The Bronco Sport is not nearly as cool as the Bronco, and you can argue that releasing it into showrooms a full eight months before the actual Bronco was probably a stupid idea from a brand-strength perspective, but if you look at it on its own merits it’s actually a hell of an idea. For $29,000 you get something that looks kind of like an old Land Rover Discovery but works just as well as the Ford Escape on which it is based. More importantly, choosing the Bronco Sport over the Escape sends the message that you actually give a damn about what you’re driving, the same way that choosing a CRX over a four-door Civic sent that message in 1995 … or choosing a Mustang over a Falcon sent that message in 1965.
Happily, Ford has an even better idea coming down the pike in the next few months. It’s called the Maverick and it appears to be a cost-optimized version of the Bronco Sport with a four-door cab and a five-foot pickup bed in place of the Bronco Sport’s cargo area. The rumor is that it will be priced in the low twenties, which would be nice. Taking a $5000 discount from the Bronco Sport puts the no-frills model at $21,900 and the popular-equipment variant at $23,800. How will they save five grand? It’s always slightly cheaper to make a pickup than it is to make an enclosed, carpeted, and insulated SUV. It’s also highly likely that the base Maverick would be FWD, while all the Bronco Sports are 4×4.
As a working truck, the Maverick probably won’t impress; the bed isn’t very big, the three-cylinder engine would be unhappy hauling or towing much of a load, and the track record of unibody FWD pickups in commercial service has never been stellar. Who cares? If you want to buy a truck for your local body shop, Ford can sell you a vinyl-seated Ranger for a little more money that will last a long time under those conditions. The Maverick is more of a spiritual successor to the VW and Chrysler pickups that worked so well for entry-level buyers four decades ago. Alternately, it’s a new-age Subaru Baja with a pickup bed that will actually carry five mountain bikes or a Husky 350.
The list of people who could use a truck like this stretches out to the horizon and includes everyone from retired Boomers (who could pair this Maverick with, say, a Corvette to have the ultimate trackday/Home Depot combination) to all the upper-middle-class kids who have decided to skip Zoom University in favor of a few years spent hiking and camping across the country. My own personal circle of friends and acquaintances includes a lot of twenty-somethings who are trying to balance parenthood (even if it’s “dog parenthood”) with a weekend action-sports life using something like a Subaru Crosstrek; this Maverick would serve their purposes much better, and at a lower cost.
If Ford is smart, they will make it as simple, basic, and cheap as possible. And if they do that, I can’t see how it won’t be a runaway success, just like the Bronco and Bronco Sport. A $22,000 small pickup is as much of a “segment buster” as the original minivan. Maybe more so. Sure, it’s an old idea. Yes, it’s been done before. Doesn’t matter.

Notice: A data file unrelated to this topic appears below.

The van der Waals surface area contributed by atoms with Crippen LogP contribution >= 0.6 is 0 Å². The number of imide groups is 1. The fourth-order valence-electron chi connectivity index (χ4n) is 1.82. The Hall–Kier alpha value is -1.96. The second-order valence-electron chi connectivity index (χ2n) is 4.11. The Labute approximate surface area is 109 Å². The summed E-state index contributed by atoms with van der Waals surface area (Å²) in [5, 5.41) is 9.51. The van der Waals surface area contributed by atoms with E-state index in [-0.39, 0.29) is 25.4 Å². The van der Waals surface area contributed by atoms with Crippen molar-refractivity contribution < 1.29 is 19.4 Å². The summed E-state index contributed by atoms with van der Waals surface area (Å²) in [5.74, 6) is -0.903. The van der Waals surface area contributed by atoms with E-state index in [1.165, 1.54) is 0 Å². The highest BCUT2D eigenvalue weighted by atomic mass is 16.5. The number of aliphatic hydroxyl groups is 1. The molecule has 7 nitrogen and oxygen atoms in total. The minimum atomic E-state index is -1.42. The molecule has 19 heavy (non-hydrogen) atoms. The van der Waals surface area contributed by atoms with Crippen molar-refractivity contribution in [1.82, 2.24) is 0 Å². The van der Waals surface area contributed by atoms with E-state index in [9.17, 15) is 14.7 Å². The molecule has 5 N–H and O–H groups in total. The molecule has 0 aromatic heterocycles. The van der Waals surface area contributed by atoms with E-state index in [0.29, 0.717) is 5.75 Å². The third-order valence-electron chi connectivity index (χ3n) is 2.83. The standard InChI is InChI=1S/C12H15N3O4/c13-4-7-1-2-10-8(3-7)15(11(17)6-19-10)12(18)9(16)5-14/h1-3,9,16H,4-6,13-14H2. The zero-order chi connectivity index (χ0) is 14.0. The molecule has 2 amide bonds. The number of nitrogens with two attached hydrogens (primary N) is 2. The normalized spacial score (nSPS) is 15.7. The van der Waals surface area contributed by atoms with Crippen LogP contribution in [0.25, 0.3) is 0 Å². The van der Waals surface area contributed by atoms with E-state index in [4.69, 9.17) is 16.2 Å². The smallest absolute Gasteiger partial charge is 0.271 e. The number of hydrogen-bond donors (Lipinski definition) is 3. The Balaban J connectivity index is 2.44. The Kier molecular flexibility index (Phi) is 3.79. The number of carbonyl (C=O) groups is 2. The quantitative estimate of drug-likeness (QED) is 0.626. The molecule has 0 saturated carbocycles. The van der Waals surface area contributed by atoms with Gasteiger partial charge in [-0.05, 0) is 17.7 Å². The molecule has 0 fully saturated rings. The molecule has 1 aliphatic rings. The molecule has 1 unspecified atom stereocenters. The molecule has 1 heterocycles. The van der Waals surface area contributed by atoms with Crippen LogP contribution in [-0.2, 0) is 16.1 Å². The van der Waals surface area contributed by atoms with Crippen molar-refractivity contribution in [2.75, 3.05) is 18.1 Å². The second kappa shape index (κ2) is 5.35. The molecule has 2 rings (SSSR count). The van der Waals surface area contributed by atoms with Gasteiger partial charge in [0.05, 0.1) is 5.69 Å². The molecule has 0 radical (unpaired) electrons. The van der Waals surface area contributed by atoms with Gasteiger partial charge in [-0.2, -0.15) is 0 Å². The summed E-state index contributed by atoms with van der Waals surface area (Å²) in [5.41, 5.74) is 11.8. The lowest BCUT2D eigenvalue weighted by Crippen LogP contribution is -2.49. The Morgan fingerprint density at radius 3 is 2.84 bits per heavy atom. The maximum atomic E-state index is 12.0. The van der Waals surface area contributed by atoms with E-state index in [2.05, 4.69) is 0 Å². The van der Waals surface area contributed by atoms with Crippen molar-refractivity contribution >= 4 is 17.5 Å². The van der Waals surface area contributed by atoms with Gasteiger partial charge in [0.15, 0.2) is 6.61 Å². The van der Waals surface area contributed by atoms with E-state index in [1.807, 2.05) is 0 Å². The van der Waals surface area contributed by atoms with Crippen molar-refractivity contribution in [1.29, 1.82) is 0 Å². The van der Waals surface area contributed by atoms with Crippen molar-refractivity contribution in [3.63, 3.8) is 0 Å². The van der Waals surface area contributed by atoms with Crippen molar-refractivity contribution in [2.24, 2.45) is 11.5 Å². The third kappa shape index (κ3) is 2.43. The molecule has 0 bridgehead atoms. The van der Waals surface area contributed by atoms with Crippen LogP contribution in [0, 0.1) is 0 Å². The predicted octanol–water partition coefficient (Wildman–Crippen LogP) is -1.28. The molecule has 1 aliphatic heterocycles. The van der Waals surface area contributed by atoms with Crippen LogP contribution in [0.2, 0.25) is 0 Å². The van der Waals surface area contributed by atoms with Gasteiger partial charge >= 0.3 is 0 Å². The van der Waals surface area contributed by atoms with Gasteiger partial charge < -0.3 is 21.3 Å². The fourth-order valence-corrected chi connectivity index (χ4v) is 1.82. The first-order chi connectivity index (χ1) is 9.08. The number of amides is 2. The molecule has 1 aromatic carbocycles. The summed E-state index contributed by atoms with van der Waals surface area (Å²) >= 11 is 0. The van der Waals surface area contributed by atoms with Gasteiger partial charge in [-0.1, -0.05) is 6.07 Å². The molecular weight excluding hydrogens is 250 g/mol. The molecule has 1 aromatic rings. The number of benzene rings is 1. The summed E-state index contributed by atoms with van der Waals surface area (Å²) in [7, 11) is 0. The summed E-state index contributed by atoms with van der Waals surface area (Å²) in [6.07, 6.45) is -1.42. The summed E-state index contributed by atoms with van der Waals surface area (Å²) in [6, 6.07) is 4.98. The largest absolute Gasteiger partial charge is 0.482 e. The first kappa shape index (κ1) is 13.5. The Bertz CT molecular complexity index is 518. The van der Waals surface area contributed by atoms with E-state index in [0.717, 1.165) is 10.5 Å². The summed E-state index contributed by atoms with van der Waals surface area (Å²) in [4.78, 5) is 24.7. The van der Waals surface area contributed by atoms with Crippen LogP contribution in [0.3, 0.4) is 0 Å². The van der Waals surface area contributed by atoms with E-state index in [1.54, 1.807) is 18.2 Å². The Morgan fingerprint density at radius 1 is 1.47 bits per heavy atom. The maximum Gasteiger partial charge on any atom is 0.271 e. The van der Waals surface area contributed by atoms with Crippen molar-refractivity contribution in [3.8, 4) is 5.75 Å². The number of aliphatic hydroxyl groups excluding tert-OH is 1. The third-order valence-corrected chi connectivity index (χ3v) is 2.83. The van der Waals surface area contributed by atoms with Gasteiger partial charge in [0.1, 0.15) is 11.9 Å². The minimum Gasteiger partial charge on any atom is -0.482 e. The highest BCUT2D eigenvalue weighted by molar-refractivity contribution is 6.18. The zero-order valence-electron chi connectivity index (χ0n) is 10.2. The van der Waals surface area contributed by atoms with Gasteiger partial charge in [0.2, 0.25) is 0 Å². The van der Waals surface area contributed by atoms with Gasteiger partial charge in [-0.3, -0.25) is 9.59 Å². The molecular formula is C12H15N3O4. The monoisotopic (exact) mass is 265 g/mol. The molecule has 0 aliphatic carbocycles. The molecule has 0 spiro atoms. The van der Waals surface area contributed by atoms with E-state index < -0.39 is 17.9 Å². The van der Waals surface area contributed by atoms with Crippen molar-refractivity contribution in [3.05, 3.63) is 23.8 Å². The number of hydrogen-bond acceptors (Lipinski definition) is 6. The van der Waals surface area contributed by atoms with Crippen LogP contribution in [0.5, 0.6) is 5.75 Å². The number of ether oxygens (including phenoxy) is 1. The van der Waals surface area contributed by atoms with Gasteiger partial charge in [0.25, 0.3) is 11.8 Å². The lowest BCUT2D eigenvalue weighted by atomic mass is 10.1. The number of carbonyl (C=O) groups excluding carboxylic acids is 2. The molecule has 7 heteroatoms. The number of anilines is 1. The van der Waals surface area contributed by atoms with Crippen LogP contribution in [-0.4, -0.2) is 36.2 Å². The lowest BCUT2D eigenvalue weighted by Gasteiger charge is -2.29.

As they say on TV—but wait, there’s more! It cannot have cost all that much to engineer the Maverick out of the Bronco Sport, which means that its inevitable success should lead to a few copycats even in today’s electric-obsessed industry. General Motors could spin up an Equinox-based competitor in reasonable time. The rural dealerships could sell ’em. Oh, and there’s Honda, which has made a practice of unibody pickups with the Accord/Odyssey-based Ridgeline. Why not a CR-V based truck? Better yet, what about using the even smaller HR-V as the platform and delivering a compact Honda truck for $19,999? What else are you going to buy at that price? A 2013 Chevy Colorado?
Here’s an ancient parable I just made up: There are two wolves fighting within every automaker. One wolf wants to make nothing but electric toys for a wafer-thin slice of American society best described as “people who do nothing but blog from Starbucks every day.” The other wolf wants to build stuff like the Maverick: simple, practical vehicles that deliver real value to a broad group of consumers.
Which wolf will win? The one we feed. So I’d encourage you to take a look at the Maverick when it shows up. I’ll take a look at it as well. Even if it’s not right for you, maybe you can spread the word to your friends. You know, the ones who are hanging 38-pound downhill mountain bikes off the back of a Subaru wagon, or the ones who are loading their 450cc motorcycles into F-150s that are old enough to vote and about as safe in a crash as the original Wright Flyer. Let’s see if we can get people enthusiastic about an affordable vehicle that doesn’t require a charging port and can’t be “bricked” by pressing the wrong combination of on-screen prompts. Thus endeth the lecture. Go have fun in your cars. Even if the “fun in your car” is more about using a car to get to the right place with the right stuff. It’s a big tent, this automotive-enthusiasm thing. All wheels wild and wonderful; all pickups great and small. All cars fast and furious; your author loves them all.